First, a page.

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ERIC Number: ED083130
Record Type: Non-Journal
Publication Date: 1973-Feb
Pages: 18
Abstractor: N/A
Reference Count: N/A
On "Educational Theory."
Tostberg, Robert E.
Hirst's approach to educational theory rejects the views that it is fundamentally philosophical or scientific. Rather, Hirst distinguishes between "forms of knowledge" (e.g., mathematics and physics), "fields of knowledge" (collections of knowledge from various forms with no unique concepts, structures, or tests), and "practical theories"; he finds educational theory to be a "practical theory," entirely dependent on forms of knowledge and thus unworthy of its status as an autonomous discipline. Hirst's initial assumption, that it is function of educational theory to determine practical aims, at once equating educational theory and practical theory, is limited, ill-founded, and misconceived. The notion of a grounding concept, functioning both descriptively and normatively, in justification, provides a means for understanding an important relationship between knowledge about education and practical principles for education; moreover, educational theory, taken as a body of descriptive-explanatory knowledge, can be distinguished from but still properly brought to bear on the forming of prescriptions for the conduct of education as a policy domain. (JA)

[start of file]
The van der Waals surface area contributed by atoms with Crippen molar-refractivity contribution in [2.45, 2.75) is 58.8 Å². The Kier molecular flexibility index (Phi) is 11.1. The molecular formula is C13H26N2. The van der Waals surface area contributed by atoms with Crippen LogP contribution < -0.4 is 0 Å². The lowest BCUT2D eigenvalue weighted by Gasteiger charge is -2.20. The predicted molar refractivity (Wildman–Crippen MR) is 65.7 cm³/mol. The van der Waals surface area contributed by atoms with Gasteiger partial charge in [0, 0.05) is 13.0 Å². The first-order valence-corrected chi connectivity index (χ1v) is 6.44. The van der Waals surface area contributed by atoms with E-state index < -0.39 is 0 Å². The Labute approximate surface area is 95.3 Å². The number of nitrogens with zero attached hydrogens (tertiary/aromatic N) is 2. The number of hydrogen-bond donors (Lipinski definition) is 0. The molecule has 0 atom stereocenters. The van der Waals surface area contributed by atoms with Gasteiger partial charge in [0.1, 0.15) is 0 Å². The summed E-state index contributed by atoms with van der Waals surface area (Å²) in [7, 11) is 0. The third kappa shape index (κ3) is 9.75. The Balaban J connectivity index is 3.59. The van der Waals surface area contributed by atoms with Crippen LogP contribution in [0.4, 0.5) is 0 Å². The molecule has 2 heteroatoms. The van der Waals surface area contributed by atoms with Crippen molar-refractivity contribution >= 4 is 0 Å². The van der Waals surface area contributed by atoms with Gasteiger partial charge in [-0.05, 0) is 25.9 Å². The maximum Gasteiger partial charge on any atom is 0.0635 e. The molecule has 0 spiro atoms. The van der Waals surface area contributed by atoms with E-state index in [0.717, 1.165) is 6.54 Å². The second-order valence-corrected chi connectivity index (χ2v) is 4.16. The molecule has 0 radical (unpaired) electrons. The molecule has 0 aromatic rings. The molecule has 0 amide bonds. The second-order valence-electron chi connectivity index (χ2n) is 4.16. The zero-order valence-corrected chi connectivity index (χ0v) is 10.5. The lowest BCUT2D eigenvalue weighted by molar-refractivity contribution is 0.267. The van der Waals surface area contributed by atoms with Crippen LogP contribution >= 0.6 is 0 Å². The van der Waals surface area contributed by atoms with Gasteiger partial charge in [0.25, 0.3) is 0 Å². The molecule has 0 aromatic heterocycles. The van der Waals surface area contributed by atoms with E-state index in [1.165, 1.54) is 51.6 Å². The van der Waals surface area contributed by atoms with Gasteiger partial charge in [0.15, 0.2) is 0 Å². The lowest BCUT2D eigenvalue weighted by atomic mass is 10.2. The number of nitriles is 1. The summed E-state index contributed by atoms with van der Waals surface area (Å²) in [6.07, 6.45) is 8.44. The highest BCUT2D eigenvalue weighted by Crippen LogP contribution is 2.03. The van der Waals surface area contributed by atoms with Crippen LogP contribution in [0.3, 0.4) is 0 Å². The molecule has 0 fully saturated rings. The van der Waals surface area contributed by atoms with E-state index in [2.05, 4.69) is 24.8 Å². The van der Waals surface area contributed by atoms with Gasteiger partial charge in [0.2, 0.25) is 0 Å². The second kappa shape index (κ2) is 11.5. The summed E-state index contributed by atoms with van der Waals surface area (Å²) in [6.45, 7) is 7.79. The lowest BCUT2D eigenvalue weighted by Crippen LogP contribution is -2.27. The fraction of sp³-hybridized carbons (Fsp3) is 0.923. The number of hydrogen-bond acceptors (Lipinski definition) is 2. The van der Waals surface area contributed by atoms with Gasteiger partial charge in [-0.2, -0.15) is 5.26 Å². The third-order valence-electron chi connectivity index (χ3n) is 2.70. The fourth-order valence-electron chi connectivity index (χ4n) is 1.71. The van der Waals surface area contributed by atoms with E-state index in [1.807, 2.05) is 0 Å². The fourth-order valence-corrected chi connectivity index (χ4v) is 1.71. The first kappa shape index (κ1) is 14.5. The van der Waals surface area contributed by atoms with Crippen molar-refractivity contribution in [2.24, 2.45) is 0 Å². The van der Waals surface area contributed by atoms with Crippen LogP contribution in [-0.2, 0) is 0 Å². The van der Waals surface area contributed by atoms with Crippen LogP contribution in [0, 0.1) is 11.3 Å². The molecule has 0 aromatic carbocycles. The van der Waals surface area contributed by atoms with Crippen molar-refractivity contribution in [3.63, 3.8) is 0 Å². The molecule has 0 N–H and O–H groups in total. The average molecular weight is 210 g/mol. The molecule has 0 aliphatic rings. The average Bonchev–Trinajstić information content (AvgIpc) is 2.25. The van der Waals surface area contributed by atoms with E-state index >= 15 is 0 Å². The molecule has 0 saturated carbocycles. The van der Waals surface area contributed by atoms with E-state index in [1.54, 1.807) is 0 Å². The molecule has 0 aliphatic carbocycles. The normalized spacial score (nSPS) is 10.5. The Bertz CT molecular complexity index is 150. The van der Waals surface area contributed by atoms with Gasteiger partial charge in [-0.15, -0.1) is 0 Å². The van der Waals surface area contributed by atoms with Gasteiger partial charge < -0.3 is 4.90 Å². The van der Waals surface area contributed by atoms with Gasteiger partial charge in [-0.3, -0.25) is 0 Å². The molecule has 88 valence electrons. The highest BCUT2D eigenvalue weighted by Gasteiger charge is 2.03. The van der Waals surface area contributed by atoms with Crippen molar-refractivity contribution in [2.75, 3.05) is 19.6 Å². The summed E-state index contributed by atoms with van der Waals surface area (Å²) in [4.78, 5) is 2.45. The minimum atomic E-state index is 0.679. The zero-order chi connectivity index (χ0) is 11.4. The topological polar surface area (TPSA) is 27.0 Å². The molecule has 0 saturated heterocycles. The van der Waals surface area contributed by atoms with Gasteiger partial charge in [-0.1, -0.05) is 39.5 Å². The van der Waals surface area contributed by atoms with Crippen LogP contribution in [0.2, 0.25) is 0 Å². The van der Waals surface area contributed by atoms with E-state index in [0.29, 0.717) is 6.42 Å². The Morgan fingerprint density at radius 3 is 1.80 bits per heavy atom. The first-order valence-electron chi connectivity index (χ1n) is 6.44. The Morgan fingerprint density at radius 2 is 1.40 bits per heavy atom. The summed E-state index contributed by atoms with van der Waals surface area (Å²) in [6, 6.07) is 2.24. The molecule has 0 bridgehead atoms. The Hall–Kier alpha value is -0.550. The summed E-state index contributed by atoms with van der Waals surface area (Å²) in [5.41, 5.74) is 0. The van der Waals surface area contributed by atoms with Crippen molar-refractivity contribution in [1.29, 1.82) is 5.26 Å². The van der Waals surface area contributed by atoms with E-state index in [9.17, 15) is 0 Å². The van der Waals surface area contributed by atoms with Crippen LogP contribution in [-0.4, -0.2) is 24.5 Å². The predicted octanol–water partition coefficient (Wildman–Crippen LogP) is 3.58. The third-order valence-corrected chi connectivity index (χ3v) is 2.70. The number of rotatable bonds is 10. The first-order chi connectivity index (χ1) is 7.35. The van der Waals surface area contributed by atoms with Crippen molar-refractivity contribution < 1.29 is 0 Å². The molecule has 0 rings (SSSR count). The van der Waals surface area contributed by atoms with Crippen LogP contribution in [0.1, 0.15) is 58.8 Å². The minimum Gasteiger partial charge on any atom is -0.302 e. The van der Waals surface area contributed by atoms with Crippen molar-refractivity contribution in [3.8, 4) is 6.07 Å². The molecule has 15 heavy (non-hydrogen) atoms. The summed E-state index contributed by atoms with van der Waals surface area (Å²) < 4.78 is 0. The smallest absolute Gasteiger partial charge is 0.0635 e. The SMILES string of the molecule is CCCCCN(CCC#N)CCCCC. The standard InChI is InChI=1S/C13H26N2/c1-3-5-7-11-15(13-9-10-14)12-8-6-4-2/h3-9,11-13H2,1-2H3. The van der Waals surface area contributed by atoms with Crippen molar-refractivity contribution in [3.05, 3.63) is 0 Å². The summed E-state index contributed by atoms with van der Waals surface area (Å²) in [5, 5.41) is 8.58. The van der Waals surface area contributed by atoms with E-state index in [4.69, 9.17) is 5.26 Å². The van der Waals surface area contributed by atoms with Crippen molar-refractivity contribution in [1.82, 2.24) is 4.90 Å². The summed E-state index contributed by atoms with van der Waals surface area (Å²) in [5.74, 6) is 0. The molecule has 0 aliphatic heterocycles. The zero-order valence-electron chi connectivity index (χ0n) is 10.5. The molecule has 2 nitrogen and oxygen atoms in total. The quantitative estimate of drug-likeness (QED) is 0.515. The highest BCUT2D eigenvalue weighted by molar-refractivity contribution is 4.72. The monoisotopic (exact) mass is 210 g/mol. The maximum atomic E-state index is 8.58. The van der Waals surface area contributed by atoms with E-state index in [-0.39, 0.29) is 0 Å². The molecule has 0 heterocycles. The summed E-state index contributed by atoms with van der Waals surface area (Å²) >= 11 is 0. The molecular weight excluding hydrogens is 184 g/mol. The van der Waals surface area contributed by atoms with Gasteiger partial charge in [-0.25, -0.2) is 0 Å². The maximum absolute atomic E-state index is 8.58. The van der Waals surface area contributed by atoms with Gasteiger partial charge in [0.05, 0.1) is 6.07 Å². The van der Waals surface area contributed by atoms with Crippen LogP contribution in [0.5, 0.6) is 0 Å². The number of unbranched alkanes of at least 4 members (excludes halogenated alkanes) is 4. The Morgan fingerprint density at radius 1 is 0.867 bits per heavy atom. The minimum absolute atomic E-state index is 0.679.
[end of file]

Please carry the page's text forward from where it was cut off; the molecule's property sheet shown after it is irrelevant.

Publication Type: N/A
Education Level: N/A
Audience: N/A
Language: N/A
Sponsor: N/A
Authoring Institution: N/A